Friday, March 16, 2012

Cub Scout Neckerchiefs

How do you keep the neckerchief slide from sliding off the neckerchief? This problem has been puzzling me for years, and then one day, not too long ago, I read a website that offered an answer. I've been trying it out on my little tiger cub and it works great. I wish I could give proper credit to the person who shared this idea with me, but I think its on a forum somewhere. Anyway, this solution is so simple, I'm almost embarrassed to admit that I never thought of it, and I've been struggling with this for so long. Here it is:

Loop the ends of the neckerchief through the slide again.

It's really that simple. Don't squeeze the neckerchief slide tight. Don't tie a knot anywhere. Don't raid your sisters collection of hair ties. Just slide the neckerchief slide up the neckerchief, then take the ends and loop them up around behind and down through the neckerchief slide again. It's a little tough to poke them down in there a second time, but with some practice, you'll get the hang of it, and that slide will NOT fall off.

Tuesday, March 13, 2012

Totem Pole Den Doodle

Well, the whole thing finally came together and it looks great (if I do say so myself). I think it took me a long time to finally get it done. I spend a lot of time thinking about each step. I'm much more comfortable making things when I have step by step directions to follow, so here is my attempt to give you step by step instructions on how to duplicate my den doodle.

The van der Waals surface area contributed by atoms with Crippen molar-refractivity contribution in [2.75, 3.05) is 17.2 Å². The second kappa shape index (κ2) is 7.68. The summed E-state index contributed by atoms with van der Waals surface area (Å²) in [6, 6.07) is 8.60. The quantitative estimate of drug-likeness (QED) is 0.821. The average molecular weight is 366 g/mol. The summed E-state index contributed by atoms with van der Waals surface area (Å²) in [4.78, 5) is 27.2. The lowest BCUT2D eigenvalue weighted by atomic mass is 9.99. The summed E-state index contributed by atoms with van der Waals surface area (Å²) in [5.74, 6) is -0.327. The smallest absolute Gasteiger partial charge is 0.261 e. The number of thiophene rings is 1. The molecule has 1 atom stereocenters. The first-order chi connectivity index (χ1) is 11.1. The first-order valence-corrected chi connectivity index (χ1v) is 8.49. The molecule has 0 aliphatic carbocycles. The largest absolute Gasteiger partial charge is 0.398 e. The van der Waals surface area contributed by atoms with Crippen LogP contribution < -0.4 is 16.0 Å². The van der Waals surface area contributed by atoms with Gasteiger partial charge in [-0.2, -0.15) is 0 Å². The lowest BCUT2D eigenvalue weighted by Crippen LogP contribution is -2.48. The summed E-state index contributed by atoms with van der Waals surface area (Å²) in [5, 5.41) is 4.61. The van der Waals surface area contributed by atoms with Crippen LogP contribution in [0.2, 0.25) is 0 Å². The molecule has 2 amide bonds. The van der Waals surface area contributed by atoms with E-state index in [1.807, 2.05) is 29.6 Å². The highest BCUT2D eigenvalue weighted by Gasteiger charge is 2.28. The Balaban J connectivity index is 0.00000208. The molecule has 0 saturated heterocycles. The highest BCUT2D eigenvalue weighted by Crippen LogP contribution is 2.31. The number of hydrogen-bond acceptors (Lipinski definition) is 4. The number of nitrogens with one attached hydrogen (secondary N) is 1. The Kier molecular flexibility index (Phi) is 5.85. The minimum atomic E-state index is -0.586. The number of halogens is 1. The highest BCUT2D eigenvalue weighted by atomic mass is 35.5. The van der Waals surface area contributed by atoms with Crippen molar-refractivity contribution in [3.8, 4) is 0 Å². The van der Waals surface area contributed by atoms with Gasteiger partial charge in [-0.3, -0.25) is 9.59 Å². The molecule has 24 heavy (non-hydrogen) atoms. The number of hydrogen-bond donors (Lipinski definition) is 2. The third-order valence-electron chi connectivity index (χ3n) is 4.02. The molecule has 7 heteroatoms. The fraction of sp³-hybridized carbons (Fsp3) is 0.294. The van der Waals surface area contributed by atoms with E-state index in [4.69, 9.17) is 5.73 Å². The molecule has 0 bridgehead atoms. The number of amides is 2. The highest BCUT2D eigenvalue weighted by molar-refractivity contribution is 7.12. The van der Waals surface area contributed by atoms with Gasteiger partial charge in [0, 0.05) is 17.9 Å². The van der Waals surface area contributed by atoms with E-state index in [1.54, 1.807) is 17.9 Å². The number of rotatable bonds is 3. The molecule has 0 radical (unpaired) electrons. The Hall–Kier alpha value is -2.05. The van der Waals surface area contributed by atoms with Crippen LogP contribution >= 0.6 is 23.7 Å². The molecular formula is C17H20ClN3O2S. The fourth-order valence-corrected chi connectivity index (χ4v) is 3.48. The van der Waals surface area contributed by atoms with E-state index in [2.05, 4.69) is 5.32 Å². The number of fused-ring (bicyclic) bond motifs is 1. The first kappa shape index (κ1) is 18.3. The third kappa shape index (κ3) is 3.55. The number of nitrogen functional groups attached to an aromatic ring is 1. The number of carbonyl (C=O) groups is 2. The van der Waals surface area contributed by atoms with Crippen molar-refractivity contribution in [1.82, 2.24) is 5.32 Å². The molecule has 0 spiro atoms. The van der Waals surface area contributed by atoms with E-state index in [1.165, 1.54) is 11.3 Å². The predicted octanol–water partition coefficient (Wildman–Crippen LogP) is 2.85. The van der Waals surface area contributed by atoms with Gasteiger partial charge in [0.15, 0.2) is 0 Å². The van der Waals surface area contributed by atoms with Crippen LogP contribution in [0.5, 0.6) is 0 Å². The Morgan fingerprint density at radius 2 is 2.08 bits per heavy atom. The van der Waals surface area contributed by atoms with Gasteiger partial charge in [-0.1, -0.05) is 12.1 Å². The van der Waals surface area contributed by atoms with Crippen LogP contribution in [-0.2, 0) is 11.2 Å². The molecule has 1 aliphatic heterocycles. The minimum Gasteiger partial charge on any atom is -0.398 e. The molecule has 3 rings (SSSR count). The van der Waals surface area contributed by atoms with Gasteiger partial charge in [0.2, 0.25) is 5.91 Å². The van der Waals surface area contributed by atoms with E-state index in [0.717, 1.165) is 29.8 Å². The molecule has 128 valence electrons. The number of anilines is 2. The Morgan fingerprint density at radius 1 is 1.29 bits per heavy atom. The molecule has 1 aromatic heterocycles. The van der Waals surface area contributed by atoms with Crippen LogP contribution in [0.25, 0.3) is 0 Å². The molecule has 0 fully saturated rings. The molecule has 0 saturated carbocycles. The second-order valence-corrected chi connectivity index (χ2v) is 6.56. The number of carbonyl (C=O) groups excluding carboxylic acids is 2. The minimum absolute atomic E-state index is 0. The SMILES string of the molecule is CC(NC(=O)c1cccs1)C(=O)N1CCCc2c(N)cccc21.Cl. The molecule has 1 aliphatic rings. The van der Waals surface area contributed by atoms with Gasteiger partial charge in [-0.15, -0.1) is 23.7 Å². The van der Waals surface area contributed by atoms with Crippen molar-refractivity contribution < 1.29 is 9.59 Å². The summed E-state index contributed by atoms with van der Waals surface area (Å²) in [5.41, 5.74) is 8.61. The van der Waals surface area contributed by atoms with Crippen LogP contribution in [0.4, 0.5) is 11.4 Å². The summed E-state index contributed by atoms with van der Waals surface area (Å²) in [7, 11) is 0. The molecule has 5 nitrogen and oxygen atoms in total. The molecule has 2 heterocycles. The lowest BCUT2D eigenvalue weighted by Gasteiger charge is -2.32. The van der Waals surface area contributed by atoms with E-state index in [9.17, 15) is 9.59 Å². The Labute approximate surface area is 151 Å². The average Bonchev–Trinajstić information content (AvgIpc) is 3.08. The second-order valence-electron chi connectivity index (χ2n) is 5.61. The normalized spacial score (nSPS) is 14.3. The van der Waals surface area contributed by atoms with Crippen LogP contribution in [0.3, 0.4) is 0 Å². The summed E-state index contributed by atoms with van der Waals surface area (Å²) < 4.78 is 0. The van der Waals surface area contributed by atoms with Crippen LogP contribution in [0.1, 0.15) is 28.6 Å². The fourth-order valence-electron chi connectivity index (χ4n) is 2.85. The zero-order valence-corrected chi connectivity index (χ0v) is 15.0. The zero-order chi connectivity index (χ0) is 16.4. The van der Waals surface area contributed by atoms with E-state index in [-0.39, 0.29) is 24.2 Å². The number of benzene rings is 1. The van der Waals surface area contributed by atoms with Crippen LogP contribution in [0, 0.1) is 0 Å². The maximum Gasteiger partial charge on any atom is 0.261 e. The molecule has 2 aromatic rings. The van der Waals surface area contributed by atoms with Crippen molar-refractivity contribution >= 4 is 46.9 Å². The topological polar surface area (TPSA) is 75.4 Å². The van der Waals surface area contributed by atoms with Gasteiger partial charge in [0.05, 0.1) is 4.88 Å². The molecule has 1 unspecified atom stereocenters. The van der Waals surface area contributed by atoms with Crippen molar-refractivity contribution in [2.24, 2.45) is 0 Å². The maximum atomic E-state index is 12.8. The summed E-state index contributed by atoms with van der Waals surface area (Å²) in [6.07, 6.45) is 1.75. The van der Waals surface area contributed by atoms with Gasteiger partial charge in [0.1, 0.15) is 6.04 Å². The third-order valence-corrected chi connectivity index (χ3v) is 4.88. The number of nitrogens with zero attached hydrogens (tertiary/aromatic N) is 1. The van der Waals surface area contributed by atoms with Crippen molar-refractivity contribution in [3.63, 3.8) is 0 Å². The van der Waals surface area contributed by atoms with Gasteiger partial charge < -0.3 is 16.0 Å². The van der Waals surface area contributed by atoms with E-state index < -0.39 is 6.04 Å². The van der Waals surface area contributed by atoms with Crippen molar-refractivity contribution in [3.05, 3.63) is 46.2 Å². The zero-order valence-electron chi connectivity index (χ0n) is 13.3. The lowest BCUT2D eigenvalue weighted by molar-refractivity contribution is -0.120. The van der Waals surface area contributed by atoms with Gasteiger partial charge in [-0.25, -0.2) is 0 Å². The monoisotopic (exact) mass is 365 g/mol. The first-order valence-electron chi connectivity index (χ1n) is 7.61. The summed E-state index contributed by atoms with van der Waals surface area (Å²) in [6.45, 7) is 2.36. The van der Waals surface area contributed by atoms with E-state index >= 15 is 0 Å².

The first thing I did (02/09/2012) was cut the board for the wings to length. As I described in my earlier post, I started with a photo of the totem pole, and I was very careful to duplicate the scale of the original. One quarter inch on my photograph was equal to one and three quarters of an inch on my den doodle. As you can see in the photo, I tried to cut the board with a jigsaw, but I couldn't figure out how to get the blade to lock into the tool properly,

so I ended up using a chop saw. The chop saw did very well,

but it could not cut the curves. (2) For those cuts, I used a coping saw (02/13/2012). I bought this coping saw to shape my son's pinewood derby car. I didn't use it for that, but it sure came in handy for this project. As you can see, I drew a grid on the board to match the grid on my photo so that I could get the shape of the curve just right.

The third step (02/20/2012) was to cut the notches in the wings. By this time, my husband had showed me how to lock the blade into the jigsaw. These cuts were super easy and super fast.

The fourth step was to cut the notches in the tube. I cut these notches with a razor knife. I started with a fresh blade, and it didn't take long to get these cut. (5) Then I added the handles. The handles in the wings are simply installed with screws. The handles in the tube are installed with bolts and washers on both sides of the tube. By this time, my six-year-old son has discovered me in the garage, and he has been lending a hand. He is posing in the photo below behind the den doodle.